Somebody up above has plotted the Argentina-Germany final. And he seems to be torn between his love for Diego Maradona and Lionel Messi.
Statues of Argentine football legend Diego Maradona and his compatriot Lionel Messi were unveiled, along with a statue of former Argentine striker Gabriel Batistuta, ahead of the 2014 World Cup at a public square in Buenos Aires. (Reuters Photo)
The plot is perfect. Throw at Messi the challenge of repeating what Maradona achieved and settle the ‘who is better’ debate once and for all.
In 1986, when Maradona lifted the World Cup at the Azteca Stadium in Mexico, his opponents were the Germans, though from the west side of the Berlin Wall.
And in 1990, when he lost the trophy in a veil of tears and a lot of humiliation because of his side’s poor, scrappy game, Maradona’s opponents again were the Germans. What he won from the Germans, Maradona lost to them four years later.
In 2010, Messi’s side lost to the Germans and suffered the humiliation of a 0-4 loss. In 2014, his opponents once again are the Germans. What Messi lost to them, he can reclaim four years later.
Somebody seems to be working hard to make Messi retrace Maradona’s journey. The great fan up above is making Leo re-live Diego’s tears, travails and triumphs.
Maradona must be smiling. Messi must be nervous. And the fans are salivating. Finally, Messi has the chance to settle the debate, on a similar stage, against similar opponents and in a similar grudge match. The script is so similar that Messi appears to be acting in a remake of a Maradona film.
The Maradona vs Messi argument — a welcome distraction from the Maradona vs Pele discussion — has gone on for so long that it had to come to a climax. And a great denouement awaits us.
Critics often argue that the level of club football is much higher than international football and by dominating it for ages Messi has proved his greatness. With his penchant for scoring at an exceptionally high rate, he has earned the reputation of a ‘playstation player’, an epithet bestowed upon him by Arsene Wenger.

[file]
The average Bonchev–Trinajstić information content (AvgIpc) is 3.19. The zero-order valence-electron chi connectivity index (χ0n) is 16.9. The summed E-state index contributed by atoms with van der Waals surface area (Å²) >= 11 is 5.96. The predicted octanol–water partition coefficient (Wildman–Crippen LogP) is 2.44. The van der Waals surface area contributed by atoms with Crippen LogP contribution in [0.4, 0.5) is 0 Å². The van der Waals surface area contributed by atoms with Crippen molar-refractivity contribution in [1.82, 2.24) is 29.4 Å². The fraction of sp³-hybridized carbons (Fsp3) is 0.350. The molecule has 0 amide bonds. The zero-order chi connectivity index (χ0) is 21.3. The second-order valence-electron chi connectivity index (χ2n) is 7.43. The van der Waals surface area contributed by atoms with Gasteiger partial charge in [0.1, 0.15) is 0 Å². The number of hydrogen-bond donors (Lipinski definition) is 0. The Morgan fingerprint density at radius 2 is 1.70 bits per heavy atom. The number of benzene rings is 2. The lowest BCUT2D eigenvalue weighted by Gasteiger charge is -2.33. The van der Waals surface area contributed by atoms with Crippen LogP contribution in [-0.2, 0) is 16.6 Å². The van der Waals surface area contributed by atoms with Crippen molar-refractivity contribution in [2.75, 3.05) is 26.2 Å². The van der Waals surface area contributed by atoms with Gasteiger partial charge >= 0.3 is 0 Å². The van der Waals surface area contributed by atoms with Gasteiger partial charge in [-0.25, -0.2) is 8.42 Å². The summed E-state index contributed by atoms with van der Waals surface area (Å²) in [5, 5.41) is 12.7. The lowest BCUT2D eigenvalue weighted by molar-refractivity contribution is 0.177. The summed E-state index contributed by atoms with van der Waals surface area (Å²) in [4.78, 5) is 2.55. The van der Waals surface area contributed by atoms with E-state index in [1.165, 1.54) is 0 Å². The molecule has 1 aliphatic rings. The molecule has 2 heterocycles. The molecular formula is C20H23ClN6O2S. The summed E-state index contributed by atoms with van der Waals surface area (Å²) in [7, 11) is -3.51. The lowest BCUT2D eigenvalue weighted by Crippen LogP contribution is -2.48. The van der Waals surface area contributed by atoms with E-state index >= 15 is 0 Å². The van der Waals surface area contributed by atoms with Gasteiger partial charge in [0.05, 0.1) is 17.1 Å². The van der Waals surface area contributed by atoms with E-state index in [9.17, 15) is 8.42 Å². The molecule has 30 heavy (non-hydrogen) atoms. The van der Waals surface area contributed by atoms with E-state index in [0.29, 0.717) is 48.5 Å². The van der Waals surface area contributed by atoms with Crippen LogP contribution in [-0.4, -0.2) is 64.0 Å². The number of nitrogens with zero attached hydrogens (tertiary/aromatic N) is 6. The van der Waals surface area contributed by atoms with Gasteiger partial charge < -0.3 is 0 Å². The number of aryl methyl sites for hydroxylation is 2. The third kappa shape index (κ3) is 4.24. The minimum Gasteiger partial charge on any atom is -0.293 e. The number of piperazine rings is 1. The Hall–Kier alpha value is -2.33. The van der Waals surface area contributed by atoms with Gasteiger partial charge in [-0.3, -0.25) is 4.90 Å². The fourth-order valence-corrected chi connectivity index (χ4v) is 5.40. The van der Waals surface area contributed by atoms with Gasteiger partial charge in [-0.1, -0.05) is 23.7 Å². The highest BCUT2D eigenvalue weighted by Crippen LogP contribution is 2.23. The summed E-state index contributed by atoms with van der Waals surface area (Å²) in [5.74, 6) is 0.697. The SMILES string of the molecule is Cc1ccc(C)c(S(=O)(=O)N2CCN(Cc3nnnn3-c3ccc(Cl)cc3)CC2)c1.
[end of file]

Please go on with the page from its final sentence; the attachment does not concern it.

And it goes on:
Messi has won almost everything he has touched. It is said often that once he reaches a final, he always ensures that his side lift the trophy.
But for thousands of fans, especially the ones who treat the World Cup as the final frontier, Messi is still not Maradona.
In 2010, in his second World Cup, Messi struggled to score. Though to be fair, he hit the goal post on so many occasions that it seemed he was destined not to score.
In contrast, Maradona’s second World Cup was an event made just made for him. Unless Messi does something similar, unless he makes the final his own, he would remain in Maradona’s shadow.
It is possible. The difference between the two players is not ability. But Messi is yet to prove that he has Maradona’s killer instincts.
Maradona, unlike Messi who seems to rely just on ability, would stop at nothing to win. He would dribble (1986), tackle, scrap, cry (1990), dive, dope and even cheat (1994) to win.
His ‘Hand of God’ goal is legendary. It is an enduring symbol of his desire to win. But there is another incident that shows why Maradona had a bigger appetite for success.
In the 1990 World Cup, Brazilian player Branco complained that he felt a little groggy and tired during the second half in their knockout game against Argentina.
He alleged that he was offered water laced with a drug by Maradona during the break. But nobody believed him until Maradona cheekily revived interest in the episode in an interview some years later.
He admitted to nothing, but did joke he had encouraged Brazilian players to drink from that water bottle.
Messi needn’t drug Miroslav Klose or Sami Khedira during the final. But on Sunday he needs to prove that nice guys also finish winners. And that too against Germany.